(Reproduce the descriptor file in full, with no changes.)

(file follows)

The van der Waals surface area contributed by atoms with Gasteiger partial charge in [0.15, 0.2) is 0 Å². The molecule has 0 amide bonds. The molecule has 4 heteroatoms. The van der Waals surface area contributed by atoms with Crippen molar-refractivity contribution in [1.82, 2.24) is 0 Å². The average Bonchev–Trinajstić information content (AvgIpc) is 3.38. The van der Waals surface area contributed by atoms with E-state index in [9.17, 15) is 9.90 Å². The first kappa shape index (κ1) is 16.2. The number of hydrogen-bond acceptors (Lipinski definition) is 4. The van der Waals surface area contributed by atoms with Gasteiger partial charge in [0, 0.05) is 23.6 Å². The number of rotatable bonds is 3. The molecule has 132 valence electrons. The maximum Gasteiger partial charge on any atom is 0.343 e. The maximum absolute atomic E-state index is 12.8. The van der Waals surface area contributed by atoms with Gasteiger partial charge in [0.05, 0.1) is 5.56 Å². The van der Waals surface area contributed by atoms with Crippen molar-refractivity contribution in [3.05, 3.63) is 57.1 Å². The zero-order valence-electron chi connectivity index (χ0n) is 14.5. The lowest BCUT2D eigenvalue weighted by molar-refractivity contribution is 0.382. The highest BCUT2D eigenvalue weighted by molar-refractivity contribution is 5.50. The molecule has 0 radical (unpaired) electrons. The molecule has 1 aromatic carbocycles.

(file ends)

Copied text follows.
The van der Waals surface area contributed by atoms with Gasteiger partial charge in [0.15, 0.2) is 0 Å². The molecule has 0 amide bonds. The molecule has 4 heteroatoms. The van der Waals surface area contributed by atoms with Crippen molar-refractivity contribution in [1.82, 2.24) is 0 Å². The average Bonchev–Trinajstić information content (AvgIpc) is 3.38. The van der Waals surface area contributed by atoms with E-state index in [9.17, 15) is 9.90 Å². The first kappa shape index (κ1) is 16.2. The number of hydrogen-bond acceptors (Lipinski definition) is 4. The van der Waals surface area contributed by atoms with Gasteiger partial charge in [0, 0.05) is 23.6 Å². The number of rotatable bonds is 3. The molecule has 132 valence electrons. The maximum Gasteiger partial charge on any atom is 0.343 e. The maximum absolute atomic E-state index is 12.8. The van der Waals surface area contributed by atoms with Gasteiger partial charge in [0.05, 0.1) is 5.56 Å². The van der Waals surface area contributed by atoms with Crippen molar-refractivity contribution in [3.05, 3.63) is 57.1 Å². The zero-order valence-electron chi connectivity index (χ0n) is 14.5. The lowest BCUT2D eigenvalue weighted by molar-refractivity contribution is 0.382. The highest BCUT2D eigenvalue weighted by molar-refractivity contribution is 5.50. The molecule has 0 radical (unpaired) electrons. The molecule has 1 aromatic carbocycles.